CURTAINS FOR K-ROB
The NFL has suspended Packers receiver Koren Robinson for a year, rejecting lawyer David Cornwell's position that any final action should be deferred until after the legal process regarding his August 15 arrest is resolved.
Robinson was charged with felony fleeing, DUI, and reckless driving following a race back to Vikings training camp.
The incident occurred a day after ESPN's Joe Theismann praised K-Rob for his "proactive" return to treatment in the offseason.
For present purposes, the kicker was the DUI arrest, since it triggered a finding (we assume) that Robinson had violated the treatment plan associated with his status as a Stage Three participant in the substance abuse program by (duh) drinking alcohol.
Also, Robinson pleaded innocent to the latest criminal charges on Tuesday, even though there's no factual dispute that Robinson led police on a high-speed chase back to the Vikings' training camp, or that he blew a 0.11 percent blood alcohol concentration thereafter.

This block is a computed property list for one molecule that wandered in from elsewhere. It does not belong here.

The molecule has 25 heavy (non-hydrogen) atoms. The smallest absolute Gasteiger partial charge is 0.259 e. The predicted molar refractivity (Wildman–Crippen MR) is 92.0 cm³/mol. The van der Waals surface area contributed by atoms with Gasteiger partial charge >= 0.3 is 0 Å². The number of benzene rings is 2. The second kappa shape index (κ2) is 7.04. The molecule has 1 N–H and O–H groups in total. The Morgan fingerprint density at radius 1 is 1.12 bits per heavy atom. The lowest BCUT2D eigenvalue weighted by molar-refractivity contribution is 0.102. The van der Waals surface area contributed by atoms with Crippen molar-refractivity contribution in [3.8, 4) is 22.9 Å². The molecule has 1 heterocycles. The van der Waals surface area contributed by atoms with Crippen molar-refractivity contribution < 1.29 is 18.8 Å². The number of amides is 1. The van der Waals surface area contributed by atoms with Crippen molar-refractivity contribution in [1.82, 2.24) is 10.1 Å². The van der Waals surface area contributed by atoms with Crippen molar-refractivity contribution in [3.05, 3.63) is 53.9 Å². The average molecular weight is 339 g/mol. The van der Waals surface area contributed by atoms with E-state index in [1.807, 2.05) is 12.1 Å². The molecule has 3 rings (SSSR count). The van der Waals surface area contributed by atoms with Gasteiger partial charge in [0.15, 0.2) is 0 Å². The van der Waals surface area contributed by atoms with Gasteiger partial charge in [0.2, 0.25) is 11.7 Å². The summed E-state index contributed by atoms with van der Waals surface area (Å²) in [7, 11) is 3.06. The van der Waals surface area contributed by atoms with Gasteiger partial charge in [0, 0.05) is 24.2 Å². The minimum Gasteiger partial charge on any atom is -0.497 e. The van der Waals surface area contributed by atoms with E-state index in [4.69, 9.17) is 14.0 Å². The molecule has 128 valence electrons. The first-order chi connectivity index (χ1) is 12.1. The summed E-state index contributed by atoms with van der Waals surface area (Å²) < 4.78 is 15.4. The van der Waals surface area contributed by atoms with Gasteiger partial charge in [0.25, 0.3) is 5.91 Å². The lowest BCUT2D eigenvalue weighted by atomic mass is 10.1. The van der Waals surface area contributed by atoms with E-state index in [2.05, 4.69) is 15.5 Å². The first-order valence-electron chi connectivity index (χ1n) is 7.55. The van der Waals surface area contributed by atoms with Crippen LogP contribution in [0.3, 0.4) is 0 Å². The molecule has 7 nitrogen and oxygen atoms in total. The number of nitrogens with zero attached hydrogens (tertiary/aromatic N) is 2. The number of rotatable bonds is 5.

Under the terms of the suspension, Robinson is banished for at least a year.
He then must apply for reinstatement.
In the interim, he must continue to adhere to the terms of the treatment plan, including periodic drug testing.
The suspension also limits his potential recovery from the Vikings pursuant to a grievance based on allegations that the team improperly cut him after the arrest.
At most, the Vikings will be on the hook for the difference between what he would have made for six weeks under the contract that was terminated and the money he earned from the Packers for that same six- week period.
So delay would have yielded two benefits for Robinson -- he would have been able to continue to play football (and get paid) and he would have been able to seek more money from the Vikings for each additional week.
As it now stands, his suspension will expire right about the time he goes to trial on the new charges.
If convicted, he likely never plays again.
Our advice to Koren?
Work out a plea deal now and do all of your jail time (including 90 days for probation violation in Washington) while you're under suspension, and then try to make a return to the NFL.